This process involves attaching solder balls to a laminated substrate at the package’s bottom.
With this packaging, you connect the BGA’s die to the substrate using flip-chip technology and wire bonding.
Also, the BGA substrate has internal conductive elements that facilitate connection and routes the die-to-substrate to the rest of the substrate to bond arrays.
BGA Package Types
Developers have crafted various BGA variants to meet diverse requirements of various types of equipment and assembly.
These BGA package types include:
MAPBGA – Moulded Array Process Ball Grid Array
This package focuses on low to mid-performance gadgets that need low-intensity packaging to ease surface mounting.
This BGA offers a budget package option with a high-reliability level and a small footprint.
PBGA – Plastic Ball Grid Array
This PGA package is ideal for mid to high-performance devices that need low inductance, relatively low cost, ease of surface mounting, and high levels of reliability.
Also, the package type boasts additional copper layers within the substrate to enhance the ability to handle power dissipation.
TEPBGA – Thermally Enhanced Plastic Ball Grid Array
PGA packages in this category support higher levels of heat dissipation.
Thus, this package relies on thick copper planes in the substrate to relay heat from the die to the customer board.
TBGA – Tape Ball Grid Array
The package offers a solution for mid to high-performance level applications requiring high thermal performance without an external heatsink.
PoP – Package on Package
This package is ideal for applications featuring premium space. Also, it allows for stacking memory packages on your base device.
As the name suggests, this BGA is smaller than a typical BGA package. Also, it comes in three prevalent pitches – 0.65mm, 0.75mm, and 0.8mm.
BGA assembly was among the core concerns during the inception BGAs.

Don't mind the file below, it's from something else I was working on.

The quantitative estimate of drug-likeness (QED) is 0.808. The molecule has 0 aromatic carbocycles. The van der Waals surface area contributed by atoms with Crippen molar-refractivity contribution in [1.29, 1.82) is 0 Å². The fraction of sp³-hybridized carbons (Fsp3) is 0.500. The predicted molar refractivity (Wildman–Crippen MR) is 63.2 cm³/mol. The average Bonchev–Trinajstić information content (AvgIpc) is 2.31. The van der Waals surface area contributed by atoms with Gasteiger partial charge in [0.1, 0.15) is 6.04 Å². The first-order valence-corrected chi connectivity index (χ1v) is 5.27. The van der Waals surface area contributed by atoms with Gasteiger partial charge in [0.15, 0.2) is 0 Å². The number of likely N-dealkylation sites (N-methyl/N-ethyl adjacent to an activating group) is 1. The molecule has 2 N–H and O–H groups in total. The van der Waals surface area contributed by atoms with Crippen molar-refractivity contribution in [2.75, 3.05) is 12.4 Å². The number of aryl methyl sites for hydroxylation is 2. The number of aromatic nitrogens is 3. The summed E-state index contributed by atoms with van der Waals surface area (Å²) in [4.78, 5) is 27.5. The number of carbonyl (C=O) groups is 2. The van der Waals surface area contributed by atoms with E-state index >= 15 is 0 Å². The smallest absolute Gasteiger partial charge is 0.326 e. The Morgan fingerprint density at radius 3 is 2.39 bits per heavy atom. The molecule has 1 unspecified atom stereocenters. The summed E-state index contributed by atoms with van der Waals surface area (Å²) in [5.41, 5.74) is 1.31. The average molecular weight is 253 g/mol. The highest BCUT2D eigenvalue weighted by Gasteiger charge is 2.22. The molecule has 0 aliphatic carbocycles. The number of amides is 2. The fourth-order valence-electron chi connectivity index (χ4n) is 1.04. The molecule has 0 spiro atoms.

One frequently asked question was whether BGA assembly could match the standards of a traditional SMT package.
And the fact that BGA packages are inaccessible was the leading cause of concern.
While soldering appeared to be the main problem for BGA devices, developers established that standard reflow methods worked for these devices, creating potent joint reliability.
And since then, BGA assembly approaches have advanced, making soldering even more reliable than ever.
Now the soldering process involves heating the overall assembly.
That’s because the solder balls have highly controlled amounts of solder which melts whenever it receives heat during the soldering process.
Additionally, the ample surface tension aids the molten solder in holding the circuit board and the package in desirable alignment as the solder cools and solidifies.
So the manufacturer chooses soldering temperature and alloy carefully to keep the solder in semi-liquid form and prevent it from melting.
BGA, Ball Grid Array Inspection
One shortcoming of BGA devices is that using optical methods to view soldered connections is impossible.
During the BGA pilot stages, manufacturers were unsure about the technology’s efficiency and ability to solder devices.
For one, it needs sufficient heat to ensure that all the balls within the grid melt efficiently to make effective joints.